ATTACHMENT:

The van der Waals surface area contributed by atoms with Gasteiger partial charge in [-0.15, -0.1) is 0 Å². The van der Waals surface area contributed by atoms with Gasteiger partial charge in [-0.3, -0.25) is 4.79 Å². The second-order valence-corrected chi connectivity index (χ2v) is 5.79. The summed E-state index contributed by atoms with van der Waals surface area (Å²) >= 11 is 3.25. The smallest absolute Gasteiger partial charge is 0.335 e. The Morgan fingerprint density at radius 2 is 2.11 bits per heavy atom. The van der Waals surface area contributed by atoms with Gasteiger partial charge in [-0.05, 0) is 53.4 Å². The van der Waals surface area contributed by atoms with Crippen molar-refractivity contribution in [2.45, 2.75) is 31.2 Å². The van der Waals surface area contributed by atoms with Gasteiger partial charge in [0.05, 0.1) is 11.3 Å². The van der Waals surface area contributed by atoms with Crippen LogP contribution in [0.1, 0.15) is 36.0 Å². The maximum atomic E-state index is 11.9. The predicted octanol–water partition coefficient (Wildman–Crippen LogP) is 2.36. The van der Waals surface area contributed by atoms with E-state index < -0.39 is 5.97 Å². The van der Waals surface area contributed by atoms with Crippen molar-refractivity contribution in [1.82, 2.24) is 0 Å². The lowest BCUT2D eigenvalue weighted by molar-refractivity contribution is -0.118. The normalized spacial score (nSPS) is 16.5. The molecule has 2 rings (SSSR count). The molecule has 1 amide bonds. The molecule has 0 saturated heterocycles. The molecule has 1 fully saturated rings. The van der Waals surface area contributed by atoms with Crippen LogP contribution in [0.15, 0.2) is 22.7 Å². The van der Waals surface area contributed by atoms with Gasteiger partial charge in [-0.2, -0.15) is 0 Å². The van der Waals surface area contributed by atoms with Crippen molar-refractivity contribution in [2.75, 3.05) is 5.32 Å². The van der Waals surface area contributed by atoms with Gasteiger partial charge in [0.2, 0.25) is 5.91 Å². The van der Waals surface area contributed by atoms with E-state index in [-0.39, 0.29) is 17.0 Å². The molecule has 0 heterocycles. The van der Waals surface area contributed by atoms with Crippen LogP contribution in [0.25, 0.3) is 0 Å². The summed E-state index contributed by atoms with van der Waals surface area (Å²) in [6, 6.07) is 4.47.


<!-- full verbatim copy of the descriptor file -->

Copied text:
The van der Waals surface area contributed by atoms with Gasteiger partial charge in [-0.15, -0.1) is 0 Å². The van der Waals surface area contributed by atoms with Gasteiger partial charge in [-0.3, -0.25) is 4.79 Å². The second-order valence-corrected chi connectivity index (χ2v) is 5.79. The summed E-state index contributed by atoms with van der Waals surface area (Å²) >= 11 is 3.25. The smallest absolute Gasteiger partial charge is 0.335 e. The Morgan fingerprint density at radius 2 is 2.11 bits per heavy atom. The van der Waals surface area contributed by atoms with Gasteiger partial charge in [-0.05, 0) is 53.4 Å². The van der Waals surface area contributed by atoms with Crippen molar-refractivity contribution in [2.45, 2.75) is 31.2 Å². The van der Waals surface area contributed by atoms with Gasteiger partial charge in [0.05, 0.1) is 11.3 Å². The van der Waals surface area contributed by atoms with Crippen LogP contribution in [0.1, 0.15) is 36.0 Å². The maximum atomic E-state index is 11.9. The predicted octanol–water partition coefficient (Wildman–Crippen LogP) is 2.36. The van der Waals surface area contributed by atoms with E-state index < -0.39 is 5.97 Å². The van der Waals surface area contributed by atoms with Crippen molar-refractivity contribution in [1.82, 2.24) is 0 Å². The lowest BCUT2D eigenvalue weighted by molar-refractivity contribution is -0.118. The normalized spacial score (nSPS) is 16.5. The molecule has 2 rings (SSSR count). The molecule has 1 amide bonds. The molecule has 0 saturated heterocycles. The molecule has 1 fully saturated rings. The van der Waals surface area contributed by atoms with Crippen LogP contribution in [0.15, 0.2) is 22.7 Å². The van der Waals surface area contributed by atoms with Gasteiger partial charge in [-0.2, -0.15) is 0 Å². The van der Waals surface area contributed by atoms with Crippen molar-refractivity contribution in [2.75, 3.05) is 5.32 Å². The van der Waals surface area contributed by atoms with Gasteiger partial charge in [0.2, 0.25) is 5.91 Å². The van der Waals surface area contributed by atoms with E-state index in [-0.39, 0.29) is 17.0 Å². The molecule has 0 heterocycles. The van der Waals surface area contributed by atoms with Crippen LogP contribution in [0.25, 0.3) is 0 Å². The summed E-state index contributed by atoms with van der Waals surface area (Å²) in [6, 6.07) is 4.47.